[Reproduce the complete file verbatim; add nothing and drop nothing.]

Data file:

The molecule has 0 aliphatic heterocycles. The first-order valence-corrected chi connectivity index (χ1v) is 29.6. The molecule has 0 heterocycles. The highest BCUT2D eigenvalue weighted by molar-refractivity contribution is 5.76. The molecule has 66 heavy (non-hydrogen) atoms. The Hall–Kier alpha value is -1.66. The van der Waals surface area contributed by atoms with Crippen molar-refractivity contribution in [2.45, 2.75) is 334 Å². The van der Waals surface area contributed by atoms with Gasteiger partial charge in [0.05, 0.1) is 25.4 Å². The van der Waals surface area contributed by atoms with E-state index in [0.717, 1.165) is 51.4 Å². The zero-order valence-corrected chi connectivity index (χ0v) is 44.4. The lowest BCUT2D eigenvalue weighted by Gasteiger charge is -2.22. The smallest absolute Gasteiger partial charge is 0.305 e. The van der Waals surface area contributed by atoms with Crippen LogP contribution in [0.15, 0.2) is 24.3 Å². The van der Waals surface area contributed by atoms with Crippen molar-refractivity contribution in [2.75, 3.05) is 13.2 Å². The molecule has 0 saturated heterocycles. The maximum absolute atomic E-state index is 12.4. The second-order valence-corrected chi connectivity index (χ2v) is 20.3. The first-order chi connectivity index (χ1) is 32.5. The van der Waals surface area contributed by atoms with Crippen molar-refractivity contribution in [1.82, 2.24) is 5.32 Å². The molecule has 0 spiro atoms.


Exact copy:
The molecule has 0 aliphatic heterocycles. The first-order valence-corrected chi connectivity index (χ1v) is 29.6. The molecule has 0 heterocycles. The highest BCUT2D eigenvalue weighted by molar-refractivity contribution is 5.76. The molecule has 66 heavy (non-hydrogen) atoms. The Hall–Kier alpha value is -1.66. The van der Waals surface area contributed by atoms with Crippen molar-refractivity contribution in [2.45, 2.75) is 334 Å². The van der Waals surface area contributed by atoms with Gasteiger partial charge in [0.05, 0.1) is 25.4 Å². The van der Waals surface area contributed by atoms with E-state index in [0.717, 1.165) is 51.4 Å². The zero-order valence-corrected chi connectivity index (χ0v) is 44.4. The lowest BCUT2D eigenvalue weighted by Gasteiger charge is -2.22. The smallest absolute Gasteiger partial charge is 0.305 e. The van der Waals surface area contributed by atoms with Crippen LogP contribution in [0.15, 0.2) is 24.3 Å². The van der Waals surface area contributed by atoms with Crippen molar-refractivity contribution in [2.75, 3.05) is 13.2 Å². The molecule has 0 saturated heterocycles. The maximum absolute atomic E-state index is 12.4. The second-order valence-corrected chi connectivity index (χ2v) is 20.3. The first-order chi connectivity index (χ1) is 32.5. The van der Waals surface area contributed by atoms with Crippen molar-refractivity contribution in [1.82, 2.24) is 5.32 Å². The molecule has 0 spiro atoms.